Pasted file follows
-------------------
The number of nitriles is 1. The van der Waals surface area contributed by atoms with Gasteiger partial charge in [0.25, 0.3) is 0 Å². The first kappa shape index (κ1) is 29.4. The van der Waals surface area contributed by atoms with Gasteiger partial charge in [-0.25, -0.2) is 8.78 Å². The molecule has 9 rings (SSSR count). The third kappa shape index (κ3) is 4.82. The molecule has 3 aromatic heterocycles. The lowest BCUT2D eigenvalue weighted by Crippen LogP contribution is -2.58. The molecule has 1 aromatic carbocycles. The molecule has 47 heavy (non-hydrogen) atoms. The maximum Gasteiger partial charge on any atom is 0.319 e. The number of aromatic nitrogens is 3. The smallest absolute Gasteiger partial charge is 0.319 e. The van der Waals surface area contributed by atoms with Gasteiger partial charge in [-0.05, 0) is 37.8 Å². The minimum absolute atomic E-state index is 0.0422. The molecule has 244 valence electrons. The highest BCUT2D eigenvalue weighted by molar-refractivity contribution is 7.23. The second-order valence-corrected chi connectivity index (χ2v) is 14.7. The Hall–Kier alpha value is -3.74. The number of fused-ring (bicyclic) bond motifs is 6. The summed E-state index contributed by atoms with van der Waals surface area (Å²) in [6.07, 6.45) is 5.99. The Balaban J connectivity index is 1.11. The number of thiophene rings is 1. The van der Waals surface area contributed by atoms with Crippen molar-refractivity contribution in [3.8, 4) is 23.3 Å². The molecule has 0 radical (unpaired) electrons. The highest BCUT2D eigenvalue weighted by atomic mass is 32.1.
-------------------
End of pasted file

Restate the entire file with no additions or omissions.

The number of nitriles is 1. The van der Waals surface area contributed by atoms with Gasteiger partial charge in [0.25, 0.3) is 0 Å². The first kappa shape index (κ1) is 29.4. The van der Waals surface area contributed by atoms with Gasteiger partial charge in [-0.25, -0.2) is 8.78 Å². The molecule has 9 rings (SSSR count). The third kappa shape index (κ3) is 4.82. The molecule has 3 aromatic heterocycles. The lowest BCUT2D eigenvalue weighted by Crippen LogP contribution is -2.58. The molecule has 1 aromatic carbocycles. The molecule has 47 heavy (non-hydrogen) atoms. The maximum Gasteiger partial charge on any atom is 0.319 e. The number of aromatic nitrogens is 3. The smallest absolute Gasteiger partial charge is 0.319 e. The van der Waals surface area contributed by atoms with Gasteiger partial charge in [-0.05, 0) is 37.8 Å². The minimum absolute atomic E-state index is 0.0422. The molecule has 244 valence electrons. The highest BCUT2D eigenvalue weighted by molar-refractivity contribution is 7.23. The second-order valence-corrected chi connectivity index (χ2v) is 14.7. The Hall–Kier alpha value is -3.74. The number of fused-ring (bicyclic) bond motifs is 6. The summed E-state index contributed by atoms with van der Waals surface area (Å²) in [6.07, 6.45) is 5.99. The Balaban J connectivity index is 1.11. The number of thiophene rings is 1. The van der Waals surface area contributed by atoms with Crippen molar-refractivity contribution in [3.8, 4) is 23.3 Å². The molecule has 0 radical (unpaired) electrons. The highest BCUT2D eigenvalue weighted by atomic mass is 32.1.